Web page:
Is there a way of selecting certain surfaces to smash?


I dont want or need to smash the surfaces that get stretched when sheet metal is bent, so to be able to pick surfaces that remain ‘neutral’ and are attached to the bend surfaces that dont stretch would give me the result I need. I also dont need the 0.036inch thick edges as the 2D plan again doesnt require them.

With such an option I could pick my way through the object considering which surfaces would make up the 2D unfolded plan.

Smash upper web too spread out.3dm (258.7 KB)

I have now gone for settings explode=no labels=yes keep properties =yes at least that way the result doesnt get strung out for miles !


Steve, I think your approach to these type of bent plates would be less painful if you modeled a single surface to begin with and offset to the neutral axis to unroll ( half-way is probably ok for this example then discard that offset) and offset into a solid when finalised.

Unroll, not smash, is the method to use here . .

Hi Brian,
If I was working to original engineering drawings I would have drawn them as 2D then turned into a solid.
However this item is crash wreckage, put back into shape as best as was possible, and he did an excellent job. I was tasked with recreating it so he could take my 2D plans, lay on whatever sheet thickness I established was used and then bend to the radii I had established had been used.
It was VITAL that I created it in 3D, simple recreating what I held in my hand and had measured many times, especially the bends. One cannot suss bend radii by looking at an object, one cannot see where the straight ends and the arc begins. One can have an initial idea, but you have to 3D model the item, my first 3D models showed my thoughts on radii wouldnt fit together. When it all fits, then I am to 2D it.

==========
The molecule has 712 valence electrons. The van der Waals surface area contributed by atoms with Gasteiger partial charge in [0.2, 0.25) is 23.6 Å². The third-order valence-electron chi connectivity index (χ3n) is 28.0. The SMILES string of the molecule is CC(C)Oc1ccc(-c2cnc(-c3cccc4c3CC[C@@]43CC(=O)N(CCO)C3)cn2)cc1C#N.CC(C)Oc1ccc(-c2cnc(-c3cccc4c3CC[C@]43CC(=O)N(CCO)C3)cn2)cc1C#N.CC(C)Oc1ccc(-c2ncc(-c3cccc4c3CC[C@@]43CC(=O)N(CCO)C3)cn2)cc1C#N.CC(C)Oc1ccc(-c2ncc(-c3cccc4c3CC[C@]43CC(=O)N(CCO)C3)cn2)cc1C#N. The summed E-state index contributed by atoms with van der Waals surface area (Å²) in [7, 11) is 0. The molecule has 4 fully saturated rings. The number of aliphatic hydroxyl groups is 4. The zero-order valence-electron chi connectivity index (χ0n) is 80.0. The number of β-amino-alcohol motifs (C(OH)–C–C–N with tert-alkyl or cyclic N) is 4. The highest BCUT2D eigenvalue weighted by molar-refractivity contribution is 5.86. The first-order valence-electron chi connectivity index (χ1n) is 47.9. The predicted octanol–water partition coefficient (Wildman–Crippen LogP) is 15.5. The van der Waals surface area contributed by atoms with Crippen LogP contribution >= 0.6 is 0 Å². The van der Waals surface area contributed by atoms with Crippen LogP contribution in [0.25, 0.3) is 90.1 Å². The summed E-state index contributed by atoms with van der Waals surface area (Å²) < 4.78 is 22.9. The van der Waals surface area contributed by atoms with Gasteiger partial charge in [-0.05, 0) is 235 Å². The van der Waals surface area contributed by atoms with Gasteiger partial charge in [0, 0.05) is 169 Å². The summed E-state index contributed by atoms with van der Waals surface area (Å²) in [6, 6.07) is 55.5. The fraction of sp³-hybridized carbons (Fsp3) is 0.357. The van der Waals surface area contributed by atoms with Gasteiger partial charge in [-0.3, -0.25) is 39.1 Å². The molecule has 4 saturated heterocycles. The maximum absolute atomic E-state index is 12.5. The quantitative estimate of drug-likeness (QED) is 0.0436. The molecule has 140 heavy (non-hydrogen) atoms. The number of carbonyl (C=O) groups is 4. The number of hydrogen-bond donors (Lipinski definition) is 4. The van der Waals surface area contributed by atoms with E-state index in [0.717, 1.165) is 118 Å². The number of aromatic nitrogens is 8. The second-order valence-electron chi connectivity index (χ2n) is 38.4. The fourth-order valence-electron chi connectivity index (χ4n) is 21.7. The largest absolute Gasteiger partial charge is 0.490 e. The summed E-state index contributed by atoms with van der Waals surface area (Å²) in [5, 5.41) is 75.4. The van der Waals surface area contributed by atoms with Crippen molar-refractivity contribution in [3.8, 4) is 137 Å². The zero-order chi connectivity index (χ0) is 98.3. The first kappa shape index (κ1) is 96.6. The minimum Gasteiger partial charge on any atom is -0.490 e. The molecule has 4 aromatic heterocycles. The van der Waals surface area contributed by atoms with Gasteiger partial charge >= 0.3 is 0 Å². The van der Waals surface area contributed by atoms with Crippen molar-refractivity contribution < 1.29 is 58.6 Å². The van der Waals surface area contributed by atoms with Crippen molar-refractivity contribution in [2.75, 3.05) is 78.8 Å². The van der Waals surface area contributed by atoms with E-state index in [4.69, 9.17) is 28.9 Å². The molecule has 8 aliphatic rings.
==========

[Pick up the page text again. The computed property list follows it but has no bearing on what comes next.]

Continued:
I have to take the inner surface of the item posted, as outer surfaces of bends have stretched. On the lower half bends go both ways so my need to pick carefully.

Coupled with sussing radii is establishing sheet thickness. Only getting both right will the item fit. That took 3 goes and 3 redraws, only possible with seeing how a 3D model fitted together, recreating what I saw in my hand. Getting the thickness and radii combination right needed proving they all fitted correctly, one area being the litmus test !

Recreating the bend twists would not work on part of the lower web with OffsetSrf after a 2D plan. With the bend command being unusable I cannot test that statement though. I have a post on this discovery, unanswered when I last looked, showing bent item doesnt end up where it should do, which floored me a bit and I had to drop the idea of using bend to make 3D. As such another reason to make 3D then make 2D. If I had 2D plans to start with I havent a tool to do the bends. Fusion360 will and its free but needs win10.